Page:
Beedie seeks to establish rap culture in Steel City

Liz Keeney | January 11, 2010    

It’s the beginning of a story many are familiar with: A young rapper enters the hip-hop world… It’s the beginning of a story many are familiar with: A young rapper enters the hip-hop world with a dream and a set of rhyming skills, hoping to make it big. Whether it was a young Biggie Smalls reading Word-Up Magazine after school, Eminem practicing rhyming in his friend’s basement or the Tribe kicking routines on Linden Boulevard, the hip-hop world is littered with stories of rags to riches. And Pittsburgh’s own Emcee Beedie believes his turn is coming soon.

Described as “classic hip-hop with a new-school twist,” Beedie has been working to not only break into the rap scene, but to actually create one in Pittsburgh, a city known more for its sports teams than a thriving rap community.

Born in New York City, Beedie — government name Brian Green — and his family moved up and down the East Coast until finally settling in Pittsburgh when he was thirteen.

“Moving around so much really diversified my output in music, because I feel like I’ve seen life from many different angles,” Green said.

Beedie’s fascination with hip-hop began in the mid-90s when he was only seven or eight.

“I used to sit around my room with my boombox recording mixtapes on actual cassette tapes, anything hot they would play on the radio that would get recorded. Those tapes were like the theme music to my youth,” he said.

Beedie cited rappers such as Jay-Z, Nas, Eminem and Notorious B.I.G. as his main influences, saying the “drive and hustle” as well as the “raw emotion” on certain tracks are what inspired him to start rapping in the first place.

“It made me desire the power to express myself like that,” he said. “To be able to motivate someone else to feel these emotions, just from speaking about my side of my story.”

Like many other aspiring emcees, Beedie honed his skills by listening to and imitating the rhymes of rap all-stars.

Inspired by the more socially conscious sounds of the early to mid-90s, Beedie’s method for writing rhymes is simple.

“The inspiration usually begins when I hear a beat. First I pay attention to how it makes me feel, and decide what I want to talk about,” he explained. “I draw from my everyday experiences.”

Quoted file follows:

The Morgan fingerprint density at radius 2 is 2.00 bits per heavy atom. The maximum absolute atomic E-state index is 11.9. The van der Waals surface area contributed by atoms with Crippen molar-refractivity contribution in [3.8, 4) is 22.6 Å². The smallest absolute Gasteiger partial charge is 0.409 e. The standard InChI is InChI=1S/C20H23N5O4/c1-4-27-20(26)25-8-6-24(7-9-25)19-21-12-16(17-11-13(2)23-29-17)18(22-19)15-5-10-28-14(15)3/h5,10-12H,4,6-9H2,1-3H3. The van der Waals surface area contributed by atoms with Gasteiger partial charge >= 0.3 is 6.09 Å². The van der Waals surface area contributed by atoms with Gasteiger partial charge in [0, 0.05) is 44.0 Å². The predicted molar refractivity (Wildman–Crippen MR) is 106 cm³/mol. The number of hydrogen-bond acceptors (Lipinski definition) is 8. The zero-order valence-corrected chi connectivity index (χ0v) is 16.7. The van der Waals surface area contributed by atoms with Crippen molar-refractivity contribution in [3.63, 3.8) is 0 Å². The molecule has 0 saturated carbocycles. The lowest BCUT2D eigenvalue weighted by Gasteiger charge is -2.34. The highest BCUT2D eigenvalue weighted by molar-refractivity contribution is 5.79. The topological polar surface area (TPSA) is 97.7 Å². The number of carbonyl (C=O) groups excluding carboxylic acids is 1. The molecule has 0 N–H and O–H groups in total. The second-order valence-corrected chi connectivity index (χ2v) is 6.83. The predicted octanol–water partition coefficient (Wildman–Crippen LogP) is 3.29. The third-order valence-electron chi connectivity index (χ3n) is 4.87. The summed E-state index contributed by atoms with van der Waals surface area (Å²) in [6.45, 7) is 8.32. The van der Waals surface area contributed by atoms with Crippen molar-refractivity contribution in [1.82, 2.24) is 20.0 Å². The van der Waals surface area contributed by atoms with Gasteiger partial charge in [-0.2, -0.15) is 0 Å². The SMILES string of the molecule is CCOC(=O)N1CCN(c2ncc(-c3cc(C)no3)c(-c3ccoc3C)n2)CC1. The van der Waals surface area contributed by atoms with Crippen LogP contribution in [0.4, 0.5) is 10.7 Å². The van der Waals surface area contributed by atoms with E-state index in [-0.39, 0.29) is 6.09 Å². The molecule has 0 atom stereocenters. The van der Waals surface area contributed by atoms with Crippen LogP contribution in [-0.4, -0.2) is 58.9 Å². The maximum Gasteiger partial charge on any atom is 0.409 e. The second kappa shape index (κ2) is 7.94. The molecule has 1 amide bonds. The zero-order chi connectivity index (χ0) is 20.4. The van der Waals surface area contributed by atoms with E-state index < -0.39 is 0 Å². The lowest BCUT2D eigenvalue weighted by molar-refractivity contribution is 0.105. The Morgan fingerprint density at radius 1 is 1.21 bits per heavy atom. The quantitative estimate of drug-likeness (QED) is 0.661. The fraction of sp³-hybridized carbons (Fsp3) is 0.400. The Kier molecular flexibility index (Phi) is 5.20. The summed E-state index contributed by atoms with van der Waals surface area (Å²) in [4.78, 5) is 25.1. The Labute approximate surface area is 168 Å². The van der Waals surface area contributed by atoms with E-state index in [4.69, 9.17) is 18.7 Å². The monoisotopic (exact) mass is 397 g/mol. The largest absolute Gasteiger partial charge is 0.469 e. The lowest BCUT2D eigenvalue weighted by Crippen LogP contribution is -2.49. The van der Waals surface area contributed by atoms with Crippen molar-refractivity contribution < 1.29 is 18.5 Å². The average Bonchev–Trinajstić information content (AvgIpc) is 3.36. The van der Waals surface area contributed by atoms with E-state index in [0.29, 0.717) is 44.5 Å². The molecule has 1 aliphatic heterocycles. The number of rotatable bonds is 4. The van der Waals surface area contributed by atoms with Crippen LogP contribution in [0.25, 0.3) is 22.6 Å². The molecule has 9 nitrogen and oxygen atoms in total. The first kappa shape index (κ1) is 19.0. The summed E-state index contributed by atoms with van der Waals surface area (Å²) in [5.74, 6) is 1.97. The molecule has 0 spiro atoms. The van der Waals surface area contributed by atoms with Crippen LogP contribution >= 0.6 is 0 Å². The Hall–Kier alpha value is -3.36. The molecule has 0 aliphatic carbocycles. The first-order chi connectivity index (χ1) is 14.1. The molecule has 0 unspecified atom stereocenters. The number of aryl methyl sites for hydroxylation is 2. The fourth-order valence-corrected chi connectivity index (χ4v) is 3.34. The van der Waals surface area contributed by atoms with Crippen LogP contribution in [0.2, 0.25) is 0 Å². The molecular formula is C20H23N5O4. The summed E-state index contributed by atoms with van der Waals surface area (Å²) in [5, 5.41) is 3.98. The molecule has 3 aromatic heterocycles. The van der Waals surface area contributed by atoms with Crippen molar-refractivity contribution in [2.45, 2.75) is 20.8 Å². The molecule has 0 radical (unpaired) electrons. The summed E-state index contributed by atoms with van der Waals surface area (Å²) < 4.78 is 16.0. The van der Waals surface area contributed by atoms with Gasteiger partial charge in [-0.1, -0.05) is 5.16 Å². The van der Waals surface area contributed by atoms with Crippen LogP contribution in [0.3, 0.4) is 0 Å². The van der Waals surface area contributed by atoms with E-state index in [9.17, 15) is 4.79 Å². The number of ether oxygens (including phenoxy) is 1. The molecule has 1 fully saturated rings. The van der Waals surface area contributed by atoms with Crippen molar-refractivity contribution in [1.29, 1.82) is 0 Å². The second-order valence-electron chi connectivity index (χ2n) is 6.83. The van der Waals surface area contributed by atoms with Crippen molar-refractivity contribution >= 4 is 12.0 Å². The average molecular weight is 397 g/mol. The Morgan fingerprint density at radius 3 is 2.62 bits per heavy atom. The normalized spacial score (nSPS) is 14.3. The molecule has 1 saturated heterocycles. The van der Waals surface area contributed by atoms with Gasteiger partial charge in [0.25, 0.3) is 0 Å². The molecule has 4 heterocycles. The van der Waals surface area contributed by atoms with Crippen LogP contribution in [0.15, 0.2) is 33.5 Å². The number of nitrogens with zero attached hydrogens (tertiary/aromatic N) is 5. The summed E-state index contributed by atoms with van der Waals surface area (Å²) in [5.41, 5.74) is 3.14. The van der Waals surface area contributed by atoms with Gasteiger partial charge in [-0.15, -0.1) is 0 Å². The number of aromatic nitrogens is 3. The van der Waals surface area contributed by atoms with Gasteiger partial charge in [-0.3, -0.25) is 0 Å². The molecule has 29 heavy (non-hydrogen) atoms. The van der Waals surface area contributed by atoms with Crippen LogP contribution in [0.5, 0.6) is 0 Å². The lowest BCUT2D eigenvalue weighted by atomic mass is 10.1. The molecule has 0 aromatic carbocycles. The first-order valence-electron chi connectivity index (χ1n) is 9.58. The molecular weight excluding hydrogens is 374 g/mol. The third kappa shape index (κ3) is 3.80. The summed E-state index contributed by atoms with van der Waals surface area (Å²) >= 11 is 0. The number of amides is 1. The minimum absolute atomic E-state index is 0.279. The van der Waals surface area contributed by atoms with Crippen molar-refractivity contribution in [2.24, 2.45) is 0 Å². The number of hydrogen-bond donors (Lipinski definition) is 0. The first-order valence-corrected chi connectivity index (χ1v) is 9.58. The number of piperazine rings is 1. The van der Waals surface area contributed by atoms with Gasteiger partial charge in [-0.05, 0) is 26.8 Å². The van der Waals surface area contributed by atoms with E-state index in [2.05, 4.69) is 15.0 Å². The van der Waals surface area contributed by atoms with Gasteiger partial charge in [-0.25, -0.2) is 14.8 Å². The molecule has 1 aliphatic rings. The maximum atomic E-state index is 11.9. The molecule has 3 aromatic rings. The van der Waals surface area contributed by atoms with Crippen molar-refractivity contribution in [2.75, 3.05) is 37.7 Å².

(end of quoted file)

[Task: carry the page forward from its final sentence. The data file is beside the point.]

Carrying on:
As for his intended audience, Beedie said he writes for anyone willing to listen. He wants to help struggling people by inspiring them with music.“At the end of the day I do this for the people who are down to earth and can keep it real,” he said.

According to Beedie, what sets him apart from the pack is his originality. Unlike many current rappers, Beedie tries to focuses on his hip-hop roots to produce quality lyricsas opposed to focusing soley on style and delivery.

“I like to find myself somewhere in the middle ground between substance and swagger. I’m all about including a catchy style and delivery when I rap, but I work lyrical content into everything I write because that’s what I grew up on and those are my roots,” he said.

In the current state of rap, something Beedie describes as “borderline not-even-hip-hop,” it is harder for rappers without a catchy hook or gimmick to make it big.

“It’s difficult to be noticed in the rap world these days. In order to turn heads you have to begin a movement, and you also have to be doing something to stand out from the rest of the pack. Otherwise you’ll just be categorized as one of the million-plus generic rappers out there,” he said.

But Beedie believes he has something other emcees lack.

“There’s definitely quite a few things that set me apart from the rest. I have the courage to do and say what some people won’t, and I can make songs with many different vibes and still sound comfortable and right in place on those tracks,” he said.

Beedie said he wants to make rapping a full-time career in the future.

“I want to continue on my path and move forward as an artist to my fullest extent. I’m not looking to be a star, but I’m going to continue to grind hard and reach for every opportunity I can. I want to wake up every day and have music be my job.”

Beedie admitted that he would like to someday work with big-name producers such as Jake One, Kanye West, The Alchemist, and 9th Wonder, but for now he is focusing his efforts on creating a stronger hip-hop scene in Pittsburgh, a battle he said he faces everyday.

“One common goal we share is to make the scene more interesting and show people that a little unity can go a long way,” he said.

He explained that Pittsburgh “lacks the unity we need in order to take it to the next level as a city,” but that “this isn’t something that we can’t change.”

Over the past year, Beedie has teamed up with several other Pittsburgh artists, including Mac Miller, Franchise, Tip Tha Ill-Spit, Vintage Radio and The Scholars to form the crew East End Empire, with the hopes it will encourage a greater rap community in Pittsburgh.

In the end, however, Beedie is still making music on his own, including his upcoming mixtape “Sleeping In,” a follow up to his previous release “Most Slept On.”

“As an up-and-coming artist, I want to grow with the times, invent my own ways to do things and eventually innovate the game myself,” he said.

Check out Beedie’s Myspace page.

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